Past NATO Commander: US Can Deter Russia in Ukraine By Taking These 3 Steps

The U.S. can deter Russian aggression in Ukraine now with a series of steps ranging from sanctions to changing fighter pilots' rules of engagement, retired former commander of U.S. European Command and NATO Supreme Allied Commander Gen. Philip M. Breedlove told Air Force Magazine. Breedlove said the U.S. and NATO should shift to active deterrence. "Right now, we are in passive deterrence, and Mr. Putin is in active measures,” Breedlove explained. “That's why I think we see, now, Russians moving into Ukraine.”
Russia sanctions

Biden Orders More Forces to NATO’s Eastern Flank, Sanctions Russia

President Joe Biden ordered new military forces to NATO's eastern flank Feb. 22 and began to ratchet up sanctions on Russia. The decisions followed Russian President Vladimir Putin's recognizing the independence of two separatist-controlled areas of southeastern Ukraine and sending tanks and troops across the border while also maintaining tens of thousands of Russian troops in Belarus. “Today, in response to Russia’s admission that it will not withdraw its forces from Belarus, I have authorized additional movements of U.S. forces and equipment already stationed in Europe to strengthen our Baltic allies Estonia, Latvia, and Lithuania,” Biden said Feb. 22. Defense Secretary Lloyd J. Austin III ordered the movement of air and ground forces to reinforce allies on NATO's eastern flank, according to a senior defense official. The repositioning includes up to eight F-35s from Germany to several operating locations along NATO’s northeastern and southeastern borders in the coming days.
space countries

New ‘Vision’ Document Combines Space Activities of US Military, 6 Countries

The U.S. and six other countries have published a new “vision” to guide them in combining their military space activities, citing “the increasingly comprehensive and aggressive counter space programs of other nations.” Advantages of international cooperation include adding what Col. Raj Agrawal refers to as “passive spacepower capacity.” Head of the Space Division of the Department of the Air Force’s International Affairs office, Agrawal has alluded to “limited budgets” and “a situation where we maybe we can’t get after all the things we want to get after.”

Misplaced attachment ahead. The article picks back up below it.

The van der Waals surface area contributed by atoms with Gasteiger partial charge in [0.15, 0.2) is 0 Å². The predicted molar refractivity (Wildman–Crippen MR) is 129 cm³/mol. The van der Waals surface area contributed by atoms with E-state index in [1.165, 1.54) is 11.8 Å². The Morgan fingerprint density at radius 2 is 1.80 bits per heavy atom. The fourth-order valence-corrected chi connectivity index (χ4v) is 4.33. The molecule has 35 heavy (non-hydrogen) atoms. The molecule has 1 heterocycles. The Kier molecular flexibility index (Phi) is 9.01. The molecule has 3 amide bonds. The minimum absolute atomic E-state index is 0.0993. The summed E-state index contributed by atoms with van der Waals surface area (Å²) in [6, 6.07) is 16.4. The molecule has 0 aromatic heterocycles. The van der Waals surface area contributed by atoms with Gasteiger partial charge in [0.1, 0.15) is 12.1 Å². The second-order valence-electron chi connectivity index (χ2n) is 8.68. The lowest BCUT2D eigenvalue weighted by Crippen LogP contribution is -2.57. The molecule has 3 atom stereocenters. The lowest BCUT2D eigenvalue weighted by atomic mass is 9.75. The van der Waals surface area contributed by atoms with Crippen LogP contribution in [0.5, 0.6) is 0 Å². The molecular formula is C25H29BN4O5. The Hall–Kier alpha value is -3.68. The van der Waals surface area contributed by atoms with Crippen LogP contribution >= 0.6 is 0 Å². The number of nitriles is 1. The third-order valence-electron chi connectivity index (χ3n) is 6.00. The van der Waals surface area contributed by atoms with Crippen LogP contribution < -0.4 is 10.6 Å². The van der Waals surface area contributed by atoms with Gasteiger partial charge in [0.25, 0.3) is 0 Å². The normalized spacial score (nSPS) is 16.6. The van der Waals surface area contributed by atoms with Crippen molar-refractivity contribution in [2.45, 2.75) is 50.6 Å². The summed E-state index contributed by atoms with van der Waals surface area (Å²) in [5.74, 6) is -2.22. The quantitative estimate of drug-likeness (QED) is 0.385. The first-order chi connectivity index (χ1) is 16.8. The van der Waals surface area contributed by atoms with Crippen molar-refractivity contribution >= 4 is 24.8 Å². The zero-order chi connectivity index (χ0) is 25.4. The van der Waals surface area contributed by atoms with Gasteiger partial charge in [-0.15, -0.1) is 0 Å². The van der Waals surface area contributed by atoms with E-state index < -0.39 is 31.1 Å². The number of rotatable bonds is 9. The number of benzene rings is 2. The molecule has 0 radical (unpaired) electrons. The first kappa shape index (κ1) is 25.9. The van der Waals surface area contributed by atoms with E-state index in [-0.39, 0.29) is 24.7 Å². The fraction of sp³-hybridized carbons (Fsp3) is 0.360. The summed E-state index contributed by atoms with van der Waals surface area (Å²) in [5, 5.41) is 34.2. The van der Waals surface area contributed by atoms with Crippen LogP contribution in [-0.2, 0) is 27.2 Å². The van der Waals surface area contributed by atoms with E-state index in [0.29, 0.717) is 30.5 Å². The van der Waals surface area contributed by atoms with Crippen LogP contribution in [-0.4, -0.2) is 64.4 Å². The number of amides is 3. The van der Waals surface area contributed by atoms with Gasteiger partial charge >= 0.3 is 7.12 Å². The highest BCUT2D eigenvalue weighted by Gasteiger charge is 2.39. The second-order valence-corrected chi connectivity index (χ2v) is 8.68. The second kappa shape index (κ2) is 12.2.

Radar Sweep

A Prototype Spy Plane is Tracking Russian Force Movements for the US Army

Breaking Defense

As the world waits on Russia’s next move in its slow-rolling invasion of Ukraine, U.S. military aircraft continue flights over Eastern Europe, searching for changes in Russia’s posture along Ukraine’s border that could give clues about its next moves. Flying in the region among the U.S. military’s submarine hunting planes and surveillance drones is a novel intelligence-gathering aircraft prototype known as ARTEMIS—a Bombardier Challenger 650 that’s been souped up with military-grade sensors for tracking ground troops, flown on behalf of the US Army by defense contractor Leidos.

Ukraine Prepares to Remove Data from Russia’s Reach


Ukraine’s government is preparing to wipe its computer servers and transfer its sensitive data out of Kyiv if Russian troops move to seize the capital, a senior Ukrainian cyber official said. The worst-case contingency planning addresses an unintended consequence of a security measure the government took in 2014, when it began centralizing its computer systems after Russia and pro-Moscow separatists seized control of Crimea and the Donbas region. That measure made it harder for Russian hackers to penetrate computers that store critical data and provide services such as pension benefits, or to use formerly government-run networks in the occupied territories to launch cyberattacks on Kyiv. But it’s also created a tempting target in the capital for Russia’s military, which has begun moving into separatist-controlled territories of eastern Ukraine.

B-52s Complete Bomber Task Force Mission With Czech Fighter Jets

Air Force Times

Air Force B-52 Stratofortress jets participated in a NATO Allied Air Command bomber task force mission alongside fighter aircraft from the Czech Republic, conducting bilateral and theater familiarization operations. The B-52s landed in the Czech Republic on Feb. 21, practicing quick-turn sortie generation, a maneuver in which pilots and air crew shut off aircraft engines, repack parachutes, and refuel for quick-mission turn around capabilities.

Emergency Funding Proposal for Ukraine Gets Bipartisan Backing in Congress

Defense News

New funding legislation to address the Ukraine crisis is in the works, with potential action next week, U.S. lawmakers said Feb. 22. Congressional Republicans and Democrats are signaling support for supplemental spending amid Russian troop deployments in eastern Ukraine. Some lawmakers are also pushing to boost weapons deliveries from the U.S. to Ukraine—support that is already underway. “I’ve been on the phone with Democratic senators for the last two days. We’re talking about an emergency supplemental to be created next week,” South Carolina Republican Sen. Lindsey Graham, a senior appropriator, told reporters.

Space Force Has Ambitious Goals for Year Three of Operations